Check out this review from Flyin’ Shoes.
The Foghorn Trio might be “Sud de la Louisiane” for this recording, they might have a logo that echos the rebel flag and they might advertise themselves as purveyors of “ass-kickin’ redneck stringband music”, but for all that they hail from Portland, Oregon – not really a redneck state, I’d have thought. The Foghorn Trio are actually just one manifestation of an outfit known as The Foghorn Stringband which turns up as a three-, four- or five-piece band as opportunity and circumstances allow. Heaven only knows what sort of a sound they make as a five-piece, because this Trio is capable of raising a fair old storm of old-time dance music, playing with a fervour and a sense of purpose that characterises true dance bands.
In this manifestation of the band, we have Caleb Klauder on fiddle, mandolin and guitar; Stephen Lind on fiddle, banjo and guitar; and Nadine Landry on bass and guitar. They all take turns at the vocals supporting each other when the song calls for it. The songs and tunes are culled from all corners of the American traditional music scene and were recorded at Joel Savoy’s studio in southern Louisiana. The title track, a cajun tune from more than fifty years ago, is really the only song here that tips its hat to the region where they made this recording; the rest of the time, they’re looking further north for their inspiration with covers of songs by Kitty Wells, The Carter Family and Doc Watson appearing alongside some inspired choices of material from less well known artists. One particular highlight is a cover of Go Home by North Carolina’s fiddle maestro Benton Flippen. Nearly half the tracks are instrumentals, driving dance tunes all, and recorded with a verve that could hardly be bettered if the band were being fired up by a Saturday night dance hall crowd.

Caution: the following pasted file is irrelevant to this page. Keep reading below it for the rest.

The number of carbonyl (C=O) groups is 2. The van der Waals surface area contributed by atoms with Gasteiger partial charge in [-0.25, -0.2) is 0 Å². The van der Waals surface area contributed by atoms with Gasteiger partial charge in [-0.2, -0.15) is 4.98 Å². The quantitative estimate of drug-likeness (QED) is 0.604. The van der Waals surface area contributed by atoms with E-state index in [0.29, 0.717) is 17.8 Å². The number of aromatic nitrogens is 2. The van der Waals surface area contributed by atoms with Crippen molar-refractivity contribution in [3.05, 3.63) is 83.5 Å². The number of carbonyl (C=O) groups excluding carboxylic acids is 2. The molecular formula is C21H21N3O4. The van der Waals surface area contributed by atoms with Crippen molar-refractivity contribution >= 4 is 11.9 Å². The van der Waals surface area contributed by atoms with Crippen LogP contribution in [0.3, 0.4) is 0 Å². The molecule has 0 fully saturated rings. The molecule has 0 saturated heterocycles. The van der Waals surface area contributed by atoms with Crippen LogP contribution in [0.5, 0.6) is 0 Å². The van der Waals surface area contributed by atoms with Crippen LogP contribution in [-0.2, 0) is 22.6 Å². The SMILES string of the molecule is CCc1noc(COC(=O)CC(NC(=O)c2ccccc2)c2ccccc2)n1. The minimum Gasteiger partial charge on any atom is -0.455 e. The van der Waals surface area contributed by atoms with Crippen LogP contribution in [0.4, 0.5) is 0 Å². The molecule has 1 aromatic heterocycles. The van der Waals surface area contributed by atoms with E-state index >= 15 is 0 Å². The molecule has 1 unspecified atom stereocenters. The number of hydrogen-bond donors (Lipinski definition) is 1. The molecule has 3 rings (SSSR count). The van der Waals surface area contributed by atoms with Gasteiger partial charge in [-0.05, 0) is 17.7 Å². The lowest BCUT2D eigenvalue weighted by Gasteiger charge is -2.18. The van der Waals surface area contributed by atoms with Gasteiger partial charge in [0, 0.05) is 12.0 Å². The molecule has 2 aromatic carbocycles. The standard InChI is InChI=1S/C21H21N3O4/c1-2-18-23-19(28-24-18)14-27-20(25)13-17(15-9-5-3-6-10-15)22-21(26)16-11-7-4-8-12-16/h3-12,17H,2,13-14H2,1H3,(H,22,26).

What is remarkable about this band is that I haven’t heard another contemporary act who come as close to recreating the sound of mountain music as it was first recorded back in the middle decades of the twentieth century; it’s as if these guys have even got the mindset of those pioneers, so close do they come in every respect. It’s there in the feverish vigour of the fiddle playing, it’s there in the pacing, it’s there in the tone of voice when they sing and, most of all, it’s there in those little cracks in the otherwise perfect sound, the cracks where the honesty of their intentions shines through. If old-timey fiddle music is your kind of thing, then you absolutely must give these guys a listen; you’ll be in square-dance heaven.
John Davy, March 28, 2011